Mechanically dependent changes in action potentials recorded from the intact frog ventricle.
The wall of the ventricle contracts inhomogeneously during an isovolumic beat of an isolated, intact frog ventricle. Some epicardial segments actually lengthen while the pressure is rising. Almost simultaneously, the early repolarization phase of the monophasic action potential recorded from such a segment is accelerated, compared to the same phase for an isotonic beat in which the segment shortens. Segment lengthening during the isovolumic beat also may be seen during the late repolarization phase when, in contract to the above, it produces an afterdepolarization. These electrical changes disappear when isotonic contraction is restored. Corroborative findings were obtained from microelectrode and insulated gap recordings from isolated frog ventricular strip. Both electrical changes can be seen clearly when the segment is lengthened by intraventricular injections of Ringer's solution. There also is a short transition period toward the end of the action potential plateau when lengthening produces neither depolarization nor repolarization. The accelerated repolarization is manifest as a shortening of the Q-T interval in the ventricular electrogram. In all experimental preparations, the afterdepolarizations reached threshold for a propagated action potential. This mechanism may explain the generation of extrasystoles in myocardial ischemia.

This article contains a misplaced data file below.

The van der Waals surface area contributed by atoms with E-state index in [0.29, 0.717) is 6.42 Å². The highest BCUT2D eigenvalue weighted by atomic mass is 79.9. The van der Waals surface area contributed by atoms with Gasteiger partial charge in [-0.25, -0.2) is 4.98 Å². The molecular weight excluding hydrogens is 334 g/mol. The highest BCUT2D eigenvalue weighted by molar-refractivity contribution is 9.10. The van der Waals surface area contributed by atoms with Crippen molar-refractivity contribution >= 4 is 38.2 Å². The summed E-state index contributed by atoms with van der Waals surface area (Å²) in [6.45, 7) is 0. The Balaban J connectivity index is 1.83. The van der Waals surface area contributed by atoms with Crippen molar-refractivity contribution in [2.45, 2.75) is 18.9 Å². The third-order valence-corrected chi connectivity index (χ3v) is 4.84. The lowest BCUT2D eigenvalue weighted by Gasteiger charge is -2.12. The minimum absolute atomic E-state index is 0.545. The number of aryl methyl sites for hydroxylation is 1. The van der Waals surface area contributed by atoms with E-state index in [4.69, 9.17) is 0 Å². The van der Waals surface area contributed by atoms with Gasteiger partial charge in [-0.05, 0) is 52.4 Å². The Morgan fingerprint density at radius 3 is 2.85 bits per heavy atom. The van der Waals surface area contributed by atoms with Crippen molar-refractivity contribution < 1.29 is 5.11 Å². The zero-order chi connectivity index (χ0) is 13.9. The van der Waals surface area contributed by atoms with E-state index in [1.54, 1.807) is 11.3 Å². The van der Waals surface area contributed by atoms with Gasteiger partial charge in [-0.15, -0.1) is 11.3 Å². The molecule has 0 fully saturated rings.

- Copyright © 1978 by American Heart Association